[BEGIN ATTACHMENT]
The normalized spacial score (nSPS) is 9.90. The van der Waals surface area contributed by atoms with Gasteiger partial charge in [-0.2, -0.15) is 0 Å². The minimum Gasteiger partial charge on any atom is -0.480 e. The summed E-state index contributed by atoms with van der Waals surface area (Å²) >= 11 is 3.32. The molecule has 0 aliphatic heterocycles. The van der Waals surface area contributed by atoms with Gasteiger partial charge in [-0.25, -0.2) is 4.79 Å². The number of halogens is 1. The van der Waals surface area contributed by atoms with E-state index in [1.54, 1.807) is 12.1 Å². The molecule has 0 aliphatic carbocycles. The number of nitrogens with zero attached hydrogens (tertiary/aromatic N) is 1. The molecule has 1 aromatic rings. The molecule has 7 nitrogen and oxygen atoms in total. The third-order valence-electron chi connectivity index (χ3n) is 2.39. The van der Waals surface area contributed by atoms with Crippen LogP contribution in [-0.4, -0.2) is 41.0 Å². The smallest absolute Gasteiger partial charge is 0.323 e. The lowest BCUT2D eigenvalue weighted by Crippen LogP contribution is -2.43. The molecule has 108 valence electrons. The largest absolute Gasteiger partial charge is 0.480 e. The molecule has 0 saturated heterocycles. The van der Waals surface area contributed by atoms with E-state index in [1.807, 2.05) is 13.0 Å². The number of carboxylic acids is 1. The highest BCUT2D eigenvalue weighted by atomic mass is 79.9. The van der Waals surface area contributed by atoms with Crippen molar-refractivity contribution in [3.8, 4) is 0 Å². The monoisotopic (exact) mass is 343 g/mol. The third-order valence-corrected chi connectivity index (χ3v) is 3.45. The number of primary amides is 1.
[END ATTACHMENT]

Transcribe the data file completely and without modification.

The normalized spacial score (nSPS) is 9.90. The van der Waals surface area contributed by atoms with Gasteiger partial charge in [-0.2, -0.15) is 0 Å². The minimum Gasteiger partial charge on any atom is -0.480 e. The summed E-state index contributed by atoms with van der Waals surface area (Å²) >= 11 is 3.32. The molecule has 0 aliphatic heterocycles. The van der Waals surface area contributed by atoms with Gasteiger partial charge in [-0.25, -0.2) is 4.79 Å². The number of halogens is 1. The van der Waals surface area contributed by atoms with E-state index in [1.54, 1.807) is 12.1 Å². The molecule has 0 aliphatic carbocycles. The number of nitrogens with zero attached hydrogens (tertiary/aromatic N) is 1. The molecule has 1 aromatic rings. The molecule has 7 nitrogen and oxygen atoms in total. The third-order valence-electron chi connectivity index (χ3n) is 2.39. The van der Waals surface area contributed by atoms with Crippen LogP contribution in [-0.4, -0.2) is 41.0 Å². The smallest absolute Gasteiger partial charge is 0.323 e. The lowest BCUT2D eigenvalue weighted by Crippen LogP contribution is -2.43. The molecule has 108 valence electrons. The largest absolute Gasteiger partial charge is 0.480 e. The molecule has 0 saturated heterocycles. The van der Waals surface area contributed by atoms with E-state index in [1.807, 2.05) is 13.0 Å². The number of carboxylic acids is 1. The highest BCUT2D eigenvalue weighted by atomic mass is 79.9. The van der Waals surface area contributed by atoms with Crippen molar-refractivity contribution in [3.8, 4) is 0 Å². The monoisotopic (exact) mass is 343 g/mol. The third-order valence-corrected chi connectivity index (χ3v) is 3.45. The number of primary amides is 1.